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An extra-sharp insert used at low feed rates can minimize cutting forces to protect thin parts such as this hollow combustor ring made of Inconel 718.
Compared with common steel, the heat-resistant super alloys (HRSAs) and other hard metals used in jet engines and ground-based turbines require far longer cycle times per part. Advanced cutting inserts can boost machining throughput with these materials, but achieving these gains requires proper tooling selection and proper implementation.
Cutting In Stages
The turning or milling of complex turbine parts progresses through first, intermediate and last stages. First-stage machining usually starts with large forgings that are often irregular in shape and covered with hard, abrasive scale. Intermediate steps conducted after the hard skin has been machined away account for about 80 percent of the material removed from turbine parts. Last-stage finish machining must achieve high tolerances on turbine components yet impart low stresses into thin structures.
In first-stage machining, the initial slow, rough-cutting pass so critical to producing a usable part is often complicated by interrupted cuts. Round insert geometries typically provide the best edge security in such applications. With no stress-raising corners, the circular shape is inherently strong.
As to grade selection, coated carbide inserts should be the cutting tools of choice. The carbide grade must withstand the shock of interrupted cuts while the insert edges survive the abrasion and micro-chatter brought on by the particle-filled skin. Inserts Sandvik Coromant offers for these applications have a hard fine-grain microstructure and thick titanium aluminum nitride coating. In turbine alloys, these features permit 10 to 40 percent greater productivity than more conventional carbide inserts can achieve.
Compared with slow first-stage machining, intermediate-stage machining provides turbine part manufacturers with a greater opportunity for fast metal removal. Taking advantage of this opportunity requires extra-hard cutting tool materials able to withstand high heat and abrasion to turn or mill turbine alloys at the most productive speeds and feed rates. In such applications, whisker-reinforced ceramic cutting inserts can sustain cutting speeds up to 1,000 sfm for 10 times the productivity of common carbide inserts. Careful orientation of the silicon carbide whiskers on the part of the cutting tool maker can deliver edge strength able to provide up to 20 percent greater productivity compared to other ceramics.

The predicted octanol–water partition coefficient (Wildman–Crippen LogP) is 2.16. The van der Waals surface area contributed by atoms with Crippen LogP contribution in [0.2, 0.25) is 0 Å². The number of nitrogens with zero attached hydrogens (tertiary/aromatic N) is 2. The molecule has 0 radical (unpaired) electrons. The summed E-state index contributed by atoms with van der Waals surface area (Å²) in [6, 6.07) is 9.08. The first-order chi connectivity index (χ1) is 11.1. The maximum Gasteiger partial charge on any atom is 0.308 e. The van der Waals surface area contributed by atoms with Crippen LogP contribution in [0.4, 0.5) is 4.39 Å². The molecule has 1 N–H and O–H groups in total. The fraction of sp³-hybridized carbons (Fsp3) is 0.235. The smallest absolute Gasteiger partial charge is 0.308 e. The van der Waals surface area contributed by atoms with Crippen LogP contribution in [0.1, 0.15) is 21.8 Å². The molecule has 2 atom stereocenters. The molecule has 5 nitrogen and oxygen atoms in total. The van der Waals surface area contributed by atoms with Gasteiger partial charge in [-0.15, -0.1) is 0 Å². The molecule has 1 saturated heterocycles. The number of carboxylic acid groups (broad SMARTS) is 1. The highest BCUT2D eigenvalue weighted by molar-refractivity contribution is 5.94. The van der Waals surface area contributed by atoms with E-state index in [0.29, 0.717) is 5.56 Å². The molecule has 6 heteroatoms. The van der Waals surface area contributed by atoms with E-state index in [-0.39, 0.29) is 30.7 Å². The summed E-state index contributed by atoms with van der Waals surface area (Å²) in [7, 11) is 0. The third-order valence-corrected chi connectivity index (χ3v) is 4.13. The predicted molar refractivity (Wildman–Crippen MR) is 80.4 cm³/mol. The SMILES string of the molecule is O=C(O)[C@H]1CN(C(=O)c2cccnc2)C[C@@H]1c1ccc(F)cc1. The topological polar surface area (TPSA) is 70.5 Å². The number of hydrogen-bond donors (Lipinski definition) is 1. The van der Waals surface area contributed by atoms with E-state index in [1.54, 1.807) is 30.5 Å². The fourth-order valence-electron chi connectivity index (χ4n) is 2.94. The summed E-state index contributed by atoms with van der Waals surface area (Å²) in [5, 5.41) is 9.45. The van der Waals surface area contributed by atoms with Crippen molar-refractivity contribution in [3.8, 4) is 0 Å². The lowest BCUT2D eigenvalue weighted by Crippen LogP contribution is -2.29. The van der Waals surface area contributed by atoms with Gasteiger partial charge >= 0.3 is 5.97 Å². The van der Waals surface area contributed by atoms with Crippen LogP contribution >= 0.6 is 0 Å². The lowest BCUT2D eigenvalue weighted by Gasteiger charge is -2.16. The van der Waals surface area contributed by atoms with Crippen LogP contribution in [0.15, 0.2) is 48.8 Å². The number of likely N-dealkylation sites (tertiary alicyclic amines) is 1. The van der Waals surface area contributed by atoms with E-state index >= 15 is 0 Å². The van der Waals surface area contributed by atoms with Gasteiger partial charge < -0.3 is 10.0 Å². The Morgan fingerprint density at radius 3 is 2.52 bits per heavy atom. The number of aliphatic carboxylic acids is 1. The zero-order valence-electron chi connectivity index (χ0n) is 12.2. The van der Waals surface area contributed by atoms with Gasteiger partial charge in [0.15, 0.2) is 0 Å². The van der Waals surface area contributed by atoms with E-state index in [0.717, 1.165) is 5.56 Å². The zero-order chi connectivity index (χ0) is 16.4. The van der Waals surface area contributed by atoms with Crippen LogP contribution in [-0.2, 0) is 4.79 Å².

At high speeds, multiple passes on hard metals commonly cause edge notching of the insert, even on whisker ceramic inserts. However, ramping the insert—varying the depth of cut on successive passes—distributes wear along the cutting edge and extends edge life. It also reduces the risk of catastrophic edge failure midway through a cut.
An exception is made for titanium. Ceramic inserts at high cutting speeds generate too much heat to be used safely on this metal—the workpiece may combust. The optimum intermediate machining solution for titanium has proven to be coated carbide inserts at lower speeds.
The Final Cut
Final-stage machining refers to the last cutting passes made to achieve tight tolerances and fine finishes. Typically, final passes are done at low cutting speeds and shallow depths of cut. During this machining, thin-walled turbine components are vulnerable to machining stresses that can distort their shapes and shorten their fatigue lives. An extra-sharp insert used at a low feed rate can minimize cutting forces to protect these thin parts. A fine-grain coated carbide insert ground with a sharp finishing geometry machining a thin, hollow combustor ring made of Inconel 718 may be capable of 180 sfm and a feed rate of 0.004 ipr.
Another option is cubic boron nitride finishing tools. CBN puts little stress into thin parts. However, the edge security of the cutting insert is essential on large forgings, which can cost $250,000 or more. With edge temperatures exceeding 2,000°F, Inconel machining can be hot enough to melt the brazement holding the CBN tip in place.
Tip breakout has been a common problem leading many turbine manufacturers to shy away from CBN. However, one alternative is to sinter the CBN tips in place, eliminating brazing metal altogether. Further economy can come from inserts having multiple edges, substantially reducing the cost per edge. In place of uncoated carbide inserts, these tools can provide up to 10 times the productivity finishing hard HRSAs.
About the author: Mike Castner is director of rotating products for cutting tool supplier Sandvik Coromant.blog comments powered by Disqus